Our church history began in October 1850 with a group of families, led by Austin Spencer, who separated from the Ogden Center Presbyterian Church (which had converted from a Congregational church in 1835). The first church building was dedicated in February 1852. The pro-tem minister, Rev. Horace Grannis, served until April 1852, when Rev. James Horton Dill became our first pastor. He died in service as a chaplain in the Civil War. This first building burned to the ground in November 1852 and the present building was dedicated in September, 1853. The steeple bell, damaged in the fire, was recast into the bell now hanging in the belfry.The stained glass windows, installed in 1896, were renovated for the 2000 celebration with donations from Clark Kunes' estate as well as other church family members. The parsonage was built in 1903. In 1909 the present day organ was purchased, with the carillon added in the 1960's. The Christian Education building was completed in 1953, with the Youth Chapel being constructed in the 1960's. In 1964, the elevator was added. Through the years floor plans were rearranged (e.g., the choir loft was moved from the east to west end of the sanctuary) and improvements have been made (e.g., recent purchase of a new kitchen stove). Regular maintenance has been lovingly attended to through the hard work of the church family and gracious bequests, often with volunteered time and funds in hand, and sometimes by moving ahead on faith. Our church history is much more than a building, however.
One of the primary tenets of Congregationalism is the congregation's responsibility and ownership of the spiritual path (as well as the buildings) of the church. A significant change in that path occurred in 1958 when the church voted to join the United Church of Christ (UCC). In 1974, by vote of the church, women began serving communion. And in 1992, a Mission Statement was created for the church "May we be motivated by yesterday, sustained for today, and empowered for tomorrow." Of course, always an important part of the church's spiritual growth has been the development of the church education program for youth. Over the years the education program and youth fellowship program have changed with the changes in the church family. In the late 1800's, there existed the Junior Endeavor Young People's Society of Christian Endeavor. In the 1950's and 1960's, there were several youth fellowship groups and in the 1970's there was a youth drama group (a child of the Men's Club musical shows of the 1950's perhaps).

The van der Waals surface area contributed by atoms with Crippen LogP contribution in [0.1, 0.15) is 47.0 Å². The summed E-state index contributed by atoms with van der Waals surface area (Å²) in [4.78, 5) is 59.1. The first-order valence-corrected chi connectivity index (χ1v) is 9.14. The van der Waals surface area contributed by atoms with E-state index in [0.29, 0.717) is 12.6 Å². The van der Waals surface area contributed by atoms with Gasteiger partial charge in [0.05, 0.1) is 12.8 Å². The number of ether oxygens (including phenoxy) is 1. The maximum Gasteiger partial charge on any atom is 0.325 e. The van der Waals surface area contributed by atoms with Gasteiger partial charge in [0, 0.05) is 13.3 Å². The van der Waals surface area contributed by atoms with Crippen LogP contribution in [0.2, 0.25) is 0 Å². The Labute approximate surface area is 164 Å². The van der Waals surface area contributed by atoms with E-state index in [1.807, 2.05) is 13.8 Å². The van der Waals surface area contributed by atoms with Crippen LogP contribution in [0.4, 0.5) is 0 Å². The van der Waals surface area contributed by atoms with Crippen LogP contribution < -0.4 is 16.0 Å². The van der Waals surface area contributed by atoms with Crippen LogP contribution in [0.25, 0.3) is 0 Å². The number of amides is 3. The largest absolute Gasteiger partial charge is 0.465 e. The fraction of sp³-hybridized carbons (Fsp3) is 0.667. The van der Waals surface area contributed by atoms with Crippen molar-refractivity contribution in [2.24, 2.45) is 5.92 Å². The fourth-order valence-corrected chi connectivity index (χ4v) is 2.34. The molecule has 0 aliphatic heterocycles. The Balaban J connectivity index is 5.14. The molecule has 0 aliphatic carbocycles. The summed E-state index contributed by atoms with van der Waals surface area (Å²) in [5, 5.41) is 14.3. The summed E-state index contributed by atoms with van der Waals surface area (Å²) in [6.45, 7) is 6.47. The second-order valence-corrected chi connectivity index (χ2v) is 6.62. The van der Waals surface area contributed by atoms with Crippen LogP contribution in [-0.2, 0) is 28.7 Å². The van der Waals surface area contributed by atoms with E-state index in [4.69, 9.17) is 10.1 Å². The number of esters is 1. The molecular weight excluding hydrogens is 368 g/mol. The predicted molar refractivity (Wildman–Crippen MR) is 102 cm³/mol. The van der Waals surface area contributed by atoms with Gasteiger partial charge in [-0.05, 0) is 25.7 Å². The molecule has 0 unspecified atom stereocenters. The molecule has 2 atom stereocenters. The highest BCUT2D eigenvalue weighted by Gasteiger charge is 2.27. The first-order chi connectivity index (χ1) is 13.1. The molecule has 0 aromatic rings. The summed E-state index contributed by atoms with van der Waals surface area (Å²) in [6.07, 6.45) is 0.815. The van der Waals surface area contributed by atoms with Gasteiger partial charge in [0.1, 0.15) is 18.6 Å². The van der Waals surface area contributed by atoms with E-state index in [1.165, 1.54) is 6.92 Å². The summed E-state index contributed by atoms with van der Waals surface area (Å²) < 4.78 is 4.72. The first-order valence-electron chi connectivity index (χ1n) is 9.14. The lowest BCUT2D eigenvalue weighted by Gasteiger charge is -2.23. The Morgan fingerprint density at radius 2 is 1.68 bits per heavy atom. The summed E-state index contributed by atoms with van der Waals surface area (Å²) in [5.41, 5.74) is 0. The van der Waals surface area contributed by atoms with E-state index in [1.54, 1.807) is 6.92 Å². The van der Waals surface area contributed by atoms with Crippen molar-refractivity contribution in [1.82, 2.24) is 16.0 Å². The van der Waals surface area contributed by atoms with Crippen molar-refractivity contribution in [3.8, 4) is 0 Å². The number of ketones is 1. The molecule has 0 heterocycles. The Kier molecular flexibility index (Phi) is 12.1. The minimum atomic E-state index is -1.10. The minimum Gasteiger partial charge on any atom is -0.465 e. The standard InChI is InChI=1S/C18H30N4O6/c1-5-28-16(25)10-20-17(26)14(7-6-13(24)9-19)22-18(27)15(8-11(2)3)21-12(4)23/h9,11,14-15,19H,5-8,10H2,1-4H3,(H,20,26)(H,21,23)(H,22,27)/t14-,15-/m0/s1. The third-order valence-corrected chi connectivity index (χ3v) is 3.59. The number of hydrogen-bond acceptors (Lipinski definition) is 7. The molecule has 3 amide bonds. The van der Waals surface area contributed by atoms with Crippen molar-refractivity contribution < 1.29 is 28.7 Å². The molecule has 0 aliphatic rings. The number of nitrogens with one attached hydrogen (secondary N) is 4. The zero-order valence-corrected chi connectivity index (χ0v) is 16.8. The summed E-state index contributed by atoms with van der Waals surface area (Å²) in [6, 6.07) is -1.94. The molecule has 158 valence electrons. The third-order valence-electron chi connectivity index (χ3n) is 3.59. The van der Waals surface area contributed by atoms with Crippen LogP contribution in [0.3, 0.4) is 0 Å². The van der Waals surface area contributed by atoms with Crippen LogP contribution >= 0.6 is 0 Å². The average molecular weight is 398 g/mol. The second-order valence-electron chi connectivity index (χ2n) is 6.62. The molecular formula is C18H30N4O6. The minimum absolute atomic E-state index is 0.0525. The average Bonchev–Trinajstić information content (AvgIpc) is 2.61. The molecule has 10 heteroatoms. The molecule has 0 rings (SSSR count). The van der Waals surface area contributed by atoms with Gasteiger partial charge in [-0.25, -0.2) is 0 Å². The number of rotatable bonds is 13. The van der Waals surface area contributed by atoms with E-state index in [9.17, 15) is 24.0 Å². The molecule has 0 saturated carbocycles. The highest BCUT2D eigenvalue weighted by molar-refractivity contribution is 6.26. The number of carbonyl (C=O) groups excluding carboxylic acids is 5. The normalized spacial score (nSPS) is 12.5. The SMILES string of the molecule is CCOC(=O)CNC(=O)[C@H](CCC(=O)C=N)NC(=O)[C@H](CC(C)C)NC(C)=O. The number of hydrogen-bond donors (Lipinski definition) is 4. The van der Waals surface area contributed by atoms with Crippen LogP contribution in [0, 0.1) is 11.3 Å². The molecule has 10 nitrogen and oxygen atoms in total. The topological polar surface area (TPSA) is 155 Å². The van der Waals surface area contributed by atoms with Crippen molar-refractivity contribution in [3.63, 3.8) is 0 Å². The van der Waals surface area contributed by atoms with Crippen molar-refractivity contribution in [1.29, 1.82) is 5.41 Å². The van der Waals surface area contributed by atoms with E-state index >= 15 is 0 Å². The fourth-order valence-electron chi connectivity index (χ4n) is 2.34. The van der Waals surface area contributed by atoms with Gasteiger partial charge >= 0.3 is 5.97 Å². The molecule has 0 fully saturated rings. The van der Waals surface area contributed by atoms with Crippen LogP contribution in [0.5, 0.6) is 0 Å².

Another part of the church's spiritual path has been its participation in the community and mission work. Over the years this has taken many forms: the Pastor's Discretionary Fund, created in the 1950's, for those in need seeking assistance from the church, offering space to community organizations (including a public kindergarten), helping at the Salem soup kitchen, contributions to organizations like the Peace Corps, and helping an RIT foreign exchange student, as well as the ongoing work of the Board of Christian Action.
The musical life of this church has always played an important role. The choir no longer requires congregation members to practice with them for one hour in order to sing at church on Sunday (a custom in 1863), but there have been many other opportunities for members of all ages to "sing a joyful noise". Over the years you could sing in Cherub, Junior, or Senior Choir, or ring bells in the Senior or Junior Bell Choir.
Through the years the spiritual and social fellowship enjoyed by our church family has been displayed in many ways: the Ladies Benevolent Society of the early 1900's and the Women's Guild of the later 20th and early 21st century, the Men's Club and Couples Club of the 1950's, and Friends and Lovers formed in the 1960's. Our congregation has also enjoyed the many church picnics, Lenten suppers, musical shows, youth retreats, women's retreats, Mug & Muffin, and Christmas pageant family nights. The decades were different, the centuries were different, but the sharing of faith has changed only in form, not substance.
This history of our church is a summary and compilation of the centennial history published in 1950, and history chapters written by the Sesquicentennial History Committee: Dorothy Creech, Ruth and Len Gartland, and Ray Spencer. Our thanks for their hard work.
Reviewing all the stories of the last 150 years of the life of our church, there are a few recurring themes: the journey of faith of the church family, the ministers called to serve our church, the mission work of our church community, and always, the demands of maintaining the church buildings, the home of our church family.